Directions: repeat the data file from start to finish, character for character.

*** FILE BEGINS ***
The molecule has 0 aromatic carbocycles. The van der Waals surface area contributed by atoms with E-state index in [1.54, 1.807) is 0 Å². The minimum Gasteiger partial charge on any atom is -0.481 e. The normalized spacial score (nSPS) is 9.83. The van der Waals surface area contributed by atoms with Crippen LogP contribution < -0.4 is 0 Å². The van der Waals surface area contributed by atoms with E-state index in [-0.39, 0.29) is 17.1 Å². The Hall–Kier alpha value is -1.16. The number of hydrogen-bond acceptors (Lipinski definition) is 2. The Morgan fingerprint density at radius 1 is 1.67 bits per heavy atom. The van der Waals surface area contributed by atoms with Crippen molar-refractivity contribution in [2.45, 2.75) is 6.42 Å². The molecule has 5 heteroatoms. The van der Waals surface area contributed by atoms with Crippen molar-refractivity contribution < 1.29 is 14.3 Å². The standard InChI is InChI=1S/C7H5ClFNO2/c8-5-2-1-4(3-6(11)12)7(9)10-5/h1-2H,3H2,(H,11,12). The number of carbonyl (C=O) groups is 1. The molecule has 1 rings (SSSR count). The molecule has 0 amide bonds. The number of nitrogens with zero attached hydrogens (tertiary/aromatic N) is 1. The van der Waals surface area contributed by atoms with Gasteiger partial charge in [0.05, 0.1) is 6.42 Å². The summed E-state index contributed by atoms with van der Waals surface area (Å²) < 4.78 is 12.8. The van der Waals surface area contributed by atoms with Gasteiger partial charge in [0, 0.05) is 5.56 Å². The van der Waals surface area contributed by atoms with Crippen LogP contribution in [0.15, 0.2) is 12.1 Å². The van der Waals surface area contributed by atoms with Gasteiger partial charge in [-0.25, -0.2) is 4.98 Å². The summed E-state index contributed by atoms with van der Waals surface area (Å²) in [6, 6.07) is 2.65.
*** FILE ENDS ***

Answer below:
The molecule has 0 aromatic carbocycles. The van der Waals surface area contributed by atoms with E-state index in [1.54, 1.807) is 0 Å². The minimum Gasteiger partial charge on any atom is -0.481 e. The normalized spacial score (nSPS) is 9.83. The van der Waals surface area contributed by atoms with Crippen LogP contribution < -0.4 is 0 Å². The van der Waals surface area contributed by atoms with E-state index in [-0.39, 0.29) is 17.1 Å². The Hall–Kier alpha value is -1.16. The number of hydrogen-bond acceptors (Lipinski definition) is 2. The Morgan fingerprint density at radius 1 is 1.67 bits per heavy atom. The van der Waals surface area contributed by atoms with Crippen molar-refractivity contribution in [2.45, 2.75) is 6.42 Å². The molecule has 5 heteroatoms. The van der Waals surface area contributed by atoms with Crippen molar-refractivity contribution < 1.29 is 14.3 Å². The standard InChI is InChI=1S/C7H5ClFNO2/c8-5-2-1-4(3-6(11)12)7(9)10-5/h1-2H,3H2,(H,11,12). The number of carbonyl (C=O) groups is 1. The molecule has 1 rings (SSSR count). The molecule has 0 amide bonds. The number of nitrogens with zero attached hydrogens (tertiary/aromatic N) is 1. The van der Waals surface area contributed by atoms with Gasteiger partial charge in [0.05, 0.1) is 6.42 Å². The summed E-state index contributed by atoms with van der Waals surface area (Å²) < 4.78 is 12.8. The van der Waals surface area contributed by atoms with Gasteiger partial charge in [0, 0.05) is 5.56 Å². The van der Waals surface area contributed by atoms with Crippen LogP contribution in [0.15, 0.2) is 12.1 Å². The van der Waals surface area contributed by atoms with Gasteiger partial charge in [-0.25, -0.2) is 4.98 Å². The summed E-state index contributed by atoms with van der Waals surface area (Å²) in [6, 6.07) is 2.65.